The soup cans, seen together, can be seen as a still-life. The tradition of the still life, so full of symbols and moral suggestions comes to a dead end in Warhol. The viewer of a still-life used to be invited to participate by pondering plentitude, gluttony, or vanity. In Warhol, all that is left is for the viewer, if inclined, to reach out, choose a soup and grab the can opener. Choices, in Warhol, are innocent and amoral.

Anyone who has taken a course in modern art has heard all the various proclamations about the moment painting "died," but I think Warhol out-did Malevich and all the others who tried to assassinate painting. The way he drained the sensuality and nuance right out of it, replaced it with a mechanical approach and used appropriated subject matter is devastating. If you think Warhol was great -- and believe me, I know that many, many people do -- I would think that it was his effective attack on painting that you might consider one of his greatest accomplishments. No doubt about it: he changed things.

Honestly, I could make the 2 hour drive to LA to see the soup cans at Warhol, but Warhol's works are among the very least interesting works in terms of being seen in person. They do well in reproduction, which isn't surprising since Warhol's key works tend to be reproductions.

The things about the tradition of painting that I so love are the human elements: touch, the connection between the hand and the mind, discovery, spontaneity, surprise, difference, eccentricity, transcendence, nuance, these are the things that Warhol felt he could do without. They, and a billion other things that there are no words for, are the qualities that Warhol's rubber-stamp approach were meant to expunge. These tangible and intangible qualities also represent much of what connoisseurs, critics, afficianados and experts have traditionally done the work of trying to discern and discuss.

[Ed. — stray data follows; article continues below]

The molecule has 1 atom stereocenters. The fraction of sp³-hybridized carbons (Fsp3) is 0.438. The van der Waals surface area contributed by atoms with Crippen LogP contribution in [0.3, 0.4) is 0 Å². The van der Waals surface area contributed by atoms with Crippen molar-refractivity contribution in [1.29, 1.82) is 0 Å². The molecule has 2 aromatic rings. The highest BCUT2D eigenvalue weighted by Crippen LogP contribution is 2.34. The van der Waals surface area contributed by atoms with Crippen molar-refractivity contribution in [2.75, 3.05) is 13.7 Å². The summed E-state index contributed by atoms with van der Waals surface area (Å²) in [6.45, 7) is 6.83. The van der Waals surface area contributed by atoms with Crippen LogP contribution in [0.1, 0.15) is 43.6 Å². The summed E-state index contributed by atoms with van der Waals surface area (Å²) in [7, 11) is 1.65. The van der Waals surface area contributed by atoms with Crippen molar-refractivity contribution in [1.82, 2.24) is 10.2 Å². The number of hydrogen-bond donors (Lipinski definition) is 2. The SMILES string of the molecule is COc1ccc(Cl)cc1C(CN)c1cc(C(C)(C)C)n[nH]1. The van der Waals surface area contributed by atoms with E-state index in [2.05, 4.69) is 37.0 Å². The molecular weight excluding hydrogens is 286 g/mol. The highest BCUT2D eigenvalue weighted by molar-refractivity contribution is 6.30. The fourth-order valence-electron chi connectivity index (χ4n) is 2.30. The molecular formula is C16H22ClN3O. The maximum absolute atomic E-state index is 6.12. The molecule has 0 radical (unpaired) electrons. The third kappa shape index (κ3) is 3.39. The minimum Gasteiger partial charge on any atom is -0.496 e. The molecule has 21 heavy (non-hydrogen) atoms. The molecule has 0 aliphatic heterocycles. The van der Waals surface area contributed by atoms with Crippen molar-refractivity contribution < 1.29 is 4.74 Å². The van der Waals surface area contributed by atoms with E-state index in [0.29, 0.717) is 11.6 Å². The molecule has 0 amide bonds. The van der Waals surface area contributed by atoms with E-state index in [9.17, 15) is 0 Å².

If you were to argue that Warhols work does have the qualities above, I would tell you that his work tends to quote or even parody those qualities. In his aesthetic the mechanical and the dispassionate were elevated, while the human and the passionate were extinguished. As a result, the set of faculties that a person uses in appreciating a Warhol is remarkably sparse. Warhol designed his works for a very, very broad demographic: everyone.

Believe me, I am not saying that Warhol didn't leave some things to be written about. Case in point: I am writing about him now. Art dealer Irving Blum, who first showed the soup cans in his Los Angeles gallery has stated that spending time with the works convinced them that they are "complicated" and I agree with that. However, I think the complications are intellectual, sociological and philosophical. Warhol made painfully boring objects, and that is the interesting part, the complicated part.

In an insightful article that appeared in the LA Times on July 10th, critic Christopher Knight argues that the genius of Pop Art was that it provided an "acute critique of high culture's supercilious conceits." I like Knight's thinking, and perhaps my real quarrel with Warhol and his soup cans is that we have a profound disagreement over what matters in artistic culture and who it is meant to address.

If you go to LA, see the Warhol soup cans and find them fascinating, more power to you. I do think that they may have what you could call a "relic" fascination, and by that I mean that they are historic objects and that they can evoke a direct physical connection to an era and a place. Yes, they were made in Andy Warhol's silver factory studio while the beautiful people were around, and you may want to connect with that.

By the way, am I the only super-serious one who thinks that by naming his working studio "The Factory" Warhol in fact mocked the situation of workers in real factories? In retrospect, just how cool was that whole scene?

After you leave MOCA, get on the Pasadena freeway and head up to the Huntington Museum and Gardens, and there you will find a single Warhol soup can: "Small Crushed Campbell's Soup Can (Beef Noodle)" from 1962. You may find it dull, as I did, but hanging on the opposite wall was Richard Diebenkorn's 1954 "Berkeley #24," on loan from the Norton Simon Museum. Compared to the Warhol it looked refreshingly uncertain in its attempts to balance representation and abstraction.

In the age of Wal-Mart, where simply "liking things" seems increasingly sinister, I'm hungry for painting and all of its rich human traces and connections. Maybe we live in a world where "Rembrandt" is a toothpaste, but every educated person should know who Rembrandt was before he was a brand. Warhol is a brand name too, but not one that I will be buying anytime soon. I don't have the cash, or the appetite for what he served up.

Andy Warhol Campbell's Soup Cans
July 9-September 7, 2011
MOCA Los Angeles, Grand Avenuue